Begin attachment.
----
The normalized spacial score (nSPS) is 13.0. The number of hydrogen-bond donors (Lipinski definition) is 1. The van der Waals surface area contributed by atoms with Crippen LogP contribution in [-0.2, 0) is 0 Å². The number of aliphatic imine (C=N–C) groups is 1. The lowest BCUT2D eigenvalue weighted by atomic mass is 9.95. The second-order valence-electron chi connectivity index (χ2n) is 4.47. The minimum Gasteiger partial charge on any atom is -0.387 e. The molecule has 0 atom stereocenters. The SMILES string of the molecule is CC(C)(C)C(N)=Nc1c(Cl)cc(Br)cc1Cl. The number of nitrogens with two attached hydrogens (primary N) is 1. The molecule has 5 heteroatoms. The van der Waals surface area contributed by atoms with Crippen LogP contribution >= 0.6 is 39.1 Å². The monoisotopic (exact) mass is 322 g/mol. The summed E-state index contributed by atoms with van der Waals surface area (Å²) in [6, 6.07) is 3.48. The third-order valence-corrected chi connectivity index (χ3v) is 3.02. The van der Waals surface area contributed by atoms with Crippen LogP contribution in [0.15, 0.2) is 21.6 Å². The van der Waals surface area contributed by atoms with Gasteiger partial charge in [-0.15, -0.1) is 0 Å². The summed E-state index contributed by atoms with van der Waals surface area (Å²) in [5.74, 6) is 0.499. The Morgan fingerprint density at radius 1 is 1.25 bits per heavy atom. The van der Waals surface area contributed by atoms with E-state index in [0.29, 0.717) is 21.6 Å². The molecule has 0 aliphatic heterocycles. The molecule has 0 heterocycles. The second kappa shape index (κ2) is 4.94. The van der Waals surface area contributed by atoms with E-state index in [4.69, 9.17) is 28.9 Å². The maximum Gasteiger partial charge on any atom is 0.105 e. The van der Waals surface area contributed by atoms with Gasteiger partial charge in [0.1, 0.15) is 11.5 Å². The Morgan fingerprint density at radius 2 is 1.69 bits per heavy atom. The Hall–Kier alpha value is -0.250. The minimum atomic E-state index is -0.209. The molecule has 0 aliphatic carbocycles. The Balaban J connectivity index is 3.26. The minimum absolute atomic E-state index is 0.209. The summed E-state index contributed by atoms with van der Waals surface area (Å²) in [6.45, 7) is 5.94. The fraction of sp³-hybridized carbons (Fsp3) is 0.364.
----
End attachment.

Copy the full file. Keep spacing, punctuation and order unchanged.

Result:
The normalized spacial score (nSPS) is 13.0. The number of hydrogen-bond donors (Lipinski definition) is 1. The van der Waals surface area contributed by atoms with Crippen LogP contribution in [-0.2, 0) is 0 Å². The number of aliphatic imine (C=N–C) groups is 1. The lowest BCUT2D eigenvalue weighted by atomic mass is 9.95. The second-order valence-electron chi connectivity index (χ2n) is 4.47. The minimum Gasteiger partial charge on any atom is -0.387 e. The molecule has 0 atom stereocenters. The SMILES string of the molecule is CC(C)(C)C(N)=Nc1c(Cl)cc(Br)cc1Cl. The number of nitrogens with two attached hydrogens (primary N) is 1. The molecule has 5 heteroatoms. The van der Waals surface area contributed by atoms with Crippen LogP contribution >= 0.6 is 39.1 Å². The monoisotopic (exact) mass is 322 g/mol. The summed E-state index contributed by atoms with van der Waals surface area (Å²) in [6, 6.07) is 3.48. The third-order valence-corrected chi connectivity index (χ3v) is 3.02. The van der Waals surface area contributed by atoms with Crippen LogP contribution in [0.15, 0.2) is 21.6 Å². The van der Waals surface area contributed by atoms with Gasteiger partial charge in [-0.15, -0.1) is 0 Å². The summed E-state index contributed by atoms with van der Waals surface area (Å²) in [5.74, 6) is 0.499. The Morgan fingerprint density at radius 1 is 1.25 bits per heavy atom. The van der Waals surface area contributed by atoms with E-state index in [0.29, 0.717) is 21.6 Å². The molecule has 0 aliphatic heterocycles. The molecule has 0 heterocycles. The second kappa shape index (κ2) is 4.94. The van der Waals surface area contributed by atoms with E-state index in [4.69, 9.17) is 28.9 Å². The maximum Gasteiger partial charge on any atom is 0.105 e. The van der Waals surface area contributed by atoms with Gasteiger partial charge in [0.1, 0.15) is 11.5 Å². The Morgan fingerprint density at radius 2 is 1.69 bits per heavy atom. The Hall–Kier alpha value is -0.250. The minimum atomic E-state index is -0.209. The molecule has 0 aliphatic carbocycles. The Balaban J connectivity index is 3.26. The minimum absolute atomic E-state index is 0.209. The summed E-state index contributed by atoms with van der Waals surface area (Å²) in [6.45, 7) is 5.94. The fraction of sp³-hybridized carbons (Fsp3) is 0.364.